Pope Francis and the Vatican make historic efforts to address climate change.
While everyone is still talking about President Obama’s rant on climate change at the White House Correspondent’s dinner on Saturday, there’s no denying that his sweeping policies and leadership on climate change globally made him the biggest game changer on climate change in 2014. Who is up next? That would be Pope Francis.
Today, the Vatican organizes a climate change conference in Rome called Protect the Earth, Dignify Humanity: The Moral Dimensions of Climate Change and Sustainable Development, which brings together world leaders, climate experts and representatives from major world religions.
This event will soon be followed by an encyclical issued by the Pope in the early summer on human development and the environment that is widely expected to have a strong focus on climate change. I didn’t know what an encyclical was until a few months ago but basically it’s a letter circulated by the Pope to Catholic churches worldwide that provides analysis, in the light of the Gospel and of the Tradition of the Church, on relevant issues for the faithful. And it’s a pretty big deal for Catholics.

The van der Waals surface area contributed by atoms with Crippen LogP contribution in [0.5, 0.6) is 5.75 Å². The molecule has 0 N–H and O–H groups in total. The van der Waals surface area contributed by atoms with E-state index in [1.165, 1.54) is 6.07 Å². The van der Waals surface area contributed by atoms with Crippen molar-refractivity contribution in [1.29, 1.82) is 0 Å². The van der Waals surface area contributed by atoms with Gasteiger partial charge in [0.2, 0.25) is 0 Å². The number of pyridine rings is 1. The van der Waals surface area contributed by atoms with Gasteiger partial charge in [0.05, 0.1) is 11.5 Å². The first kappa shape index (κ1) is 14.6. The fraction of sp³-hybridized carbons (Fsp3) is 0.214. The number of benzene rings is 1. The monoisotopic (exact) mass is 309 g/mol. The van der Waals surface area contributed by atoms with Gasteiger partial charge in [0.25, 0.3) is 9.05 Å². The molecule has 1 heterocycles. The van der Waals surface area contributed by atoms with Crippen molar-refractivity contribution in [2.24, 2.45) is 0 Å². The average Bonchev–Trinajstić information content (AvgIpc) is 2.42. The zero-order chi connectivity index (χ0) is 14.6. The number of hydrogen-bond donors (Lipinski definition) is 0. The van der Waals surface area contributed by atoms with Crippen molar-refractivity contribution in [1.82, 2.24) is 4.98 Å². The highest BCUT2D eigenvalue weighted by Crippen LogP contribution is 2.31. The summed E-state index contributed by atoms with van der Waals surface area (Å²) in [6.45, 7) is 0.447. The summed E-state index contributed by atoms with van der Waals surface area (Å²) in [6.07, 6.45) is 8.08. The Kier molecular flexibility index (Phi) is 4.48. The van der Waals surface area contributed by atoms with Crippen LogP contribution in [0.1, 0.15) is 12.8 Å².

Pope Francis will then make his first visit to the US in September, in a trip that will prove to be historic as he will be the first Pope to ever address a joint meeting of Congress on September 24. This will be followed by a trip to NYC to address the UN General Assembly on September 25. Both addresses are anticipated to have a heavy focus on inequality, human development, and – you guessed it – climate change.
The Pope’s engagement on climate change will provide an opportunity, and encouragement, for faith leaders across religions and denominations to speak out about our global climate crisis and will prove to be a major boost to achieve a strong agreement in Paris at the end of this year and spur international action more broadly.
As part of his broader and much needed efforts on climate change, it will be critical that Pope Francis highlight the importance of climate finance in achieving equitable solutions to the climate crisis. Some religious leaders and organizations are already stepping up to highlight this point as demonstrated in this recent op-ed from a Jewish and Baptist leader. Hopefully, there will be a lot more ahead.